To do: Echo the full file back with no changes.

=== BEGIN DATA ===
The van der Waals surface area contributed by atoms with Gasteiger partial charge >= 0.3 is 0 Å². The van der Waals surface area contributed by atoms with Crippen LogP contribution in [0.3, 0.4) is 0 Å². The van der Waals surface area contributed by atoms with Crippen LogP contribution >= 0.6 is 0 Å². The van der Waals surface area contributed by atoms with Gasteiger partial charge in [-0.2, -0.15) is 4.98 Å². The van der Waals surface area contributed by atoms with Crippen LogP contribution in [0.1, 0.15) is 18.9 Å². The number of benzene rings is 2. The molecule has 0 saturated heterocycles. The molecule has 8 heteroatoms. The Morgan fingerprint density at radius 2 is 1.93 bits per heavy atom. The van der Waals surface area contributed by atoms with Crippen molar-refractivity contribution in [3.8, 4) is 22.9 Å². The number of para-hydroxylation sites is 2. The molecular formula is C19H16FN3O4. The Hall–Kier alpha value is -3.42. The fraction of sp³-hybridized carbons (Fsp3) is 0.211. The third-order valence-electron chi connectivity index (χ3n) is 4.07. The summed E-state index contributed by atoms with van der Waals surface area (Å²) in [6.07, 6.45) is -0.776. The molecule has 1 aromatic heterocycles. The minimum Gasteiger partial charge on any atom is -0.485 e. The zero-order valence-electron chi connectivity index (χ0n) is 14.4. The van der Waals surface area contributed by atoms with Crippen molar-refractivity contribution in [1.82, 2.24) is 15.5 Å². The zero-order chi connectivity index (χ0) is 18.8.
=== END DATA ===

The van der Waals surface area contributed by atoms with Gasteiger partial charge >= 0.3 is 0 Å². The van der Waals surface area contributed by atoms with Crippen LogP contribution in [0.3, 0.4) is 0 Å². The van der Waals surface area contributed by atoms with Crippen LogP contribution >= 0.6 is 0 Å². The van der Waals surface area contributed by atoms with Gasteiger partial charge in [-0.2, -0.15) is 4.98 Å². The van der Waals surface area contributed by atoms with Crippen LogP contribution in [0.1, 0.15) is 18.9 Å². The number of benzene rings is 2. The molecule has 0 saturated heterocycles. The molecule has 8 heteroatoms. The Morgan fingerprint density at radius 2 is 1.93 bits per heavy atom. The van der Waals surface area contributed by atoms with Crippen molar-refractivity contribution in [3.8, 4) is 22.9 Å². The number of para-hydroxylation sites is 2. The molecular formula is C19H16FN3O4. The Hall–Kier alpha value is -3.42. The fraction of sp³-hybridized carbons (Fsp3) is 0.211. The third-order valence-electron chi connectivity index (χ3n) is 4.07. The summed E-state index contributed by atoms with van der Waals surface area (Å²) in [6.07, 6.45) is -0.776. The molecule has 1 aromatic heterocycles. The minimum Gasteiger partial charge on any atom is -0.485 e. The zero-order valence-electron chi connectivity index (χ0n) is 14.4. The van der Waals surface area contributed by atoms with Crippen molar-refractivity contribution in [1.82, 2.24) is 15.5 Å². The zero-order chi connectivity index (χ0) is 18.8.